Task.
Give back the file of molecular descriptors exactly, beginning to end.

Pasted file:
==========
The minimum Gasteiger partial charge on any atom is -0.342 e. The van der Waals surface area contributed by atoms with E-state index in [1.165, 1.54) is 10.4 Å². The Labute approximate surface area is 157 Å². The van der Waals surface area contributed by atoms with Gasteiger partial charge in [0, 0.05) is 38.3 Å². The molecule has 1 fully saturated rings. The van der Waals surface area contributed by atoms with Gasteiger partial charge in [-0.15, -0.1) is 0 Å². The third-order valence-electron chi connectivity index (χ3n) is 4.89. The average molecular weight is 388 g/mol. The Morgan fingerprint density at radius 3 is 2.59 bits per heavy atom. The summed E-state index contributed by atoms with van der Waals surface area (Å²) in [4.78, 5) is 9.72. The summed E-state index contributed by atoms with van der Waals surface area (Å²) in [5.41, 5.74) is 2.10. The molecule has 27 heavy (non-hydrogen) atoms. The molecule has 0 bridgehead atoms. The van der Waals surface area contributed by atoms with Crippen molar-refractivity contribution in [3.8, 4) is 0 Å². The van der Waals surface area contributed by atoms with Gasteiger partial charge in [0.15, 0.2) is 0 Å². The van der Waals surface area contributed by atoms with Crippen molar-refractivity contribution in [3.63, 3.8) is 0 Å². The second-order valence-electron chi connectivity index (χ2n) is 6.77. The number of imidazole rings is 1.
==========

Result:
The minimum Gasteiger partial charge on any atom is -0.342 e. The van der Waals surface area contributed by atoms with E-state index in [1.165, 1.54) is 10.4 Å². The Labute approximate surface area is 157 Å². The van der Waals surface area contributed by atoms with Gasteiger partial charge in [0, 0.05) is 38.3 Å². The molecule has 1 fully saturated rings. The van der Waals surface area contributed by atoms with Gasteiger partial charge in [-0.15, -0.1) is 0 Å². The third-order valence-electron chi connectivity index (χ3n) is 4.89. The average molecular weight is 388 g/mol. The Morgan fingerprint density at radius 3 is 2.59 bits per heavy atom. The summed E-state index contributed by atoms with van der Waals surface area (Å²) in [4.78, 5) is 9.72. The summed E-state index contributed by atoms with van der Waals surface area (Å²) in [5.41, 5.74) is 2.10. The molecule has 27 heavy (non-hydrogen) atoms. The molecule has 0 bridgehead atoms. The van der Waals surface area contributed by atoms with Crippen molar-refractivity contribution in [3.8, 4) is 0 Å². The van der Waals surface area contributed by atoms with Gasteiger partial charge in [0.15, 0.2) is 0 Å². The van der Waals surface area contributed by atoms with Crippen molar-refractivity contribution in [3.63, 3.8) is 0 Å². The second-order valence-electron chi connectivity index (χ2n) is 6.77. The number of imidazole rings is 1.